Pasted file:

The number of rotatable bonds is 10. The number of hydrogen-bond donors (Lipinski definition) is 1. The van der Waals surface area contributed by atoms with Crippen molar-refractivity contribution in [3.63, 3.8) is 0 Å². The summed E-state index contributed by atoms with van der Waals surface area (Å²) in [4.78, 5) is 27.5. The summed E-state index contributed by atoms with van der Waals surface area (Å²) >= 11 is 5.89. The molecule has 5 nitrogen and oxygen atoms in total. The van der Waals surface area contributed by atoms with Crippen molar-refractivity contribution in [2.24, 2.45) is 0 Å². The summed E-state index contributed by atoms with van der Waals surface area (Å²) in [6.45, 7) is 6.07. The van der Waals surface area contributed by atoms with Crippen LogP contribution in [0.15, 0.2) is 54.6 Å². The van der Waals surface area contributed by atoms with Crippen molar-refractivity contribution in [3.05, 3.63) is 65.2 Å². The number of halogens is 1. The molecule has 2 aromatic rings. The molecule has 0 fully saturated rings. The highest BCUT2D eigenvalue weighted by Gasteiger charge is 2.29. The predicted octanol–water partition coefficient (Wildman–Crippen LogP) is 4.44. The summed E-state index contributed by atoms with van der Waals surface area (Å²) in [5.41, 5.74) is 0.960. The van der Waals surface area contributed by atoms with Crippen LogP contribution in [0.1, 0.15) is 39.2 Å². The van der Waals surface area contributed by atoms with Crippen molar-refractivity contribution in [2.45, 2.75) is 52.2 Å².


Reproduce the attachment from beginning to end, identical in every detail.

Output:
The number of rotatable bonds is 10. The number of hydrogen-bond donors (Lipinski definition) is 1. The van der Waals surface area contributed by atoms with Crippen molar-refractivity contribution in [3.63, 3.8) is 0 Å². The summed E-state index contributed by atoms with van der Waals surface area (Å²) in [4.78, 5) is 27.5. The summed E-state index contributed by atoms with van der Waals surface area (Å²) >= 11 is 5.89. The molecule has 5 nitrogen and oxygen atoms in total. The van der Waals surface area contributed by atoms with Crippen molar-refractivity contribution in [2.24, 2.45) is 0 Å². The summed E-state index contributed by atoms with van der Waals surface area (Å²) in [6.45, 7) is 6.07. The van der Waals surface area contributed by atoms with Crippen LogP contribution in [0.15, 0.2) is 54.6 Å². The van der Waals surface area contributed by atoms with Crippen molar-refractivity contribution in [3.05, 3.63) is 65.2 Å². The number of halogens is 1. The molecule has 2 aromatic rings. The molecule has 0 fully saturated rings. The highest BCUT2D eigenvalue weighted by Gasteiger charge is 2.29. The predicted octanol–water partition coefficient (Wildman–Crippen LogP) is 4.44. The summed E-state index contributed by atoms with van der Waals surface area (Å²) in [5.41, 5.74) is 0.960. The van der Waals surface area contributed by atoms with Crippen LogP contribution in [0.1, 0.15) is 39.2 Å². The van der Waals surface area contributed by atoms with Crippen molar-refractivity contribution in [2.45, 2.75) is 52.2 Å².